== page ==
That's great! I had no idea how close we came to meeting 20 years ago. That same week, Suzanne and I were sailing our first cruising sailboat up to Connecticut to rendezvous with the OpSail fleet. We crossed paths with the fleet on the Chesapeake and New York harbor. I was a professional juggler and that was one of my last major gigs before switching over to working on sailboats.

  34. #34

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    Quote Originally Posted by Dobbs View Post
    That's great! I had no idea how close we came to meeting 20 years ago. That same week, Suzanne and I were sailing our first cruising sailboat up to Connecticut to rendezvous with the OpSail fleet. We crossed paths with the fleet on the Chesapeake and New York harbor. I was a professional juggler and that was one of my last major gigs before switching over to working on sailboats.
    Hey Dobbs,
    I know a couple of accountants who might qualify for the title "professional juggler".. Perchance you weren't a Flying Kamarazov Brother were you?
    Bill

  35. #35
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    For me, its a 2000 mile trip west or a 1200 mile trip east to get to a beach. The great lakes LOOK like the sea but they smell like pond..... even the gulls sound different.

  36. #36
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    Quote Originally Posted by Bilge Rat View Post
    For me, its a 2000 mile trip west or a 1200 mile trip east to get to a beach. The great lakes LOOK like the sea but they smell like pond..... even the gulls sound different.
    I know what you mean about the gulls sounding different. Here at the top of the Chesapeake Bay it's fresh water, and our gulls sound different too!

    As an aside, since we are nowhere near the sea, we call them Bay gulls. Nearby is the C and D canal, which, until it was dredged into a through canal, meant we had Locks and Bay Gulls.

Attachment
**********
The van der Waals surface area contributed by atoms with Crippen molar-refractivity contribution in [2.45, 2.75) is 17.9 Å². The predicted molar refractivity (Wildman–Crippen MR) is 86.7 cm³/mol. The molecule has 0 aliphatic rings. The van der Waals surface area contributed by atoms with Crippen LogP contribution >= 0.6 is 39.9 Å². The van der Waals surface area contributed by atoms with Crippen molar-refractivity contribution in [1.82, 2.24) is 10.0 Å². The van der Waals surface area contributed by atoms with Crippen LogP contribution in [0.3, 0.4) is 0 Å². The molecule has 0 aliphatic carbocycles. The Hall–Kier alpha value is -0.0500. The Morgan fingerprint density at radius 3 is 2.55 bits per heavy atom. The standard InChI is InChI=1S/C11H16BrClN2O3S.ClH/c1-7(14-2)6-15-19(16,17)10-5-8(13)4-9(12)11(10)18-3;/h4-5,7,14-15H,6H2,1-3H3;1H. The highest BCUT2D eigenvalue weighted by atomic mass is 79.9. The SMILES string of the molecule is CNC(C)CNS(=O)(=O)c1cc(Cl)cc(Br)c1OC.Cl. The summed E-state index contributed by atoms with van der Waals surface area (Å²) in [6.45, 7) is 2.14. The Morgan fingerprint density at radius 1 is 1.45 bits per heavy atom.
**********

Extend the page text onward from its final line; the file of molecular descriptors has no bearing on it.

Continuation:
37. #37

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    Quote Originally Posted by Dobbs View Post
    I know what you mean about the gulls sounding different. Here at the top of the Chesapeake Bay it's fresh water, and our gulls sound different too!

    As an aside, since we are nowhere near the sea, we call them Bay gulls. Nearby is the C and D canal, which, until it was dredged into a through canal, meant we had Locks and Bay Gulls.
    OOOFFF !!!!

  38. #38
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    Fortunately, my wife is Jewish otherwise I would never have got that....even so, people have been keelhauled for less...just sayin

  39. #39
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    That is so bad Dobbs it is nearly worthy of me.
    Rob.
    The Business of the commander-in-chief is first to bring an enemy fleet to battle on the most advantageous terms to himself, (I mean that of laying his ships close on board the enemy, as expeditiously as possible); and secondly to continue them there until the business is decided.

  40. #40
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    The closest I've been is whale watching in the Santa Barbara Channel and ferries on the Great Lakes and the Solent.

    I suppose it's somewhat fitting that I'm drinking Cutty Sark scotch at the moment.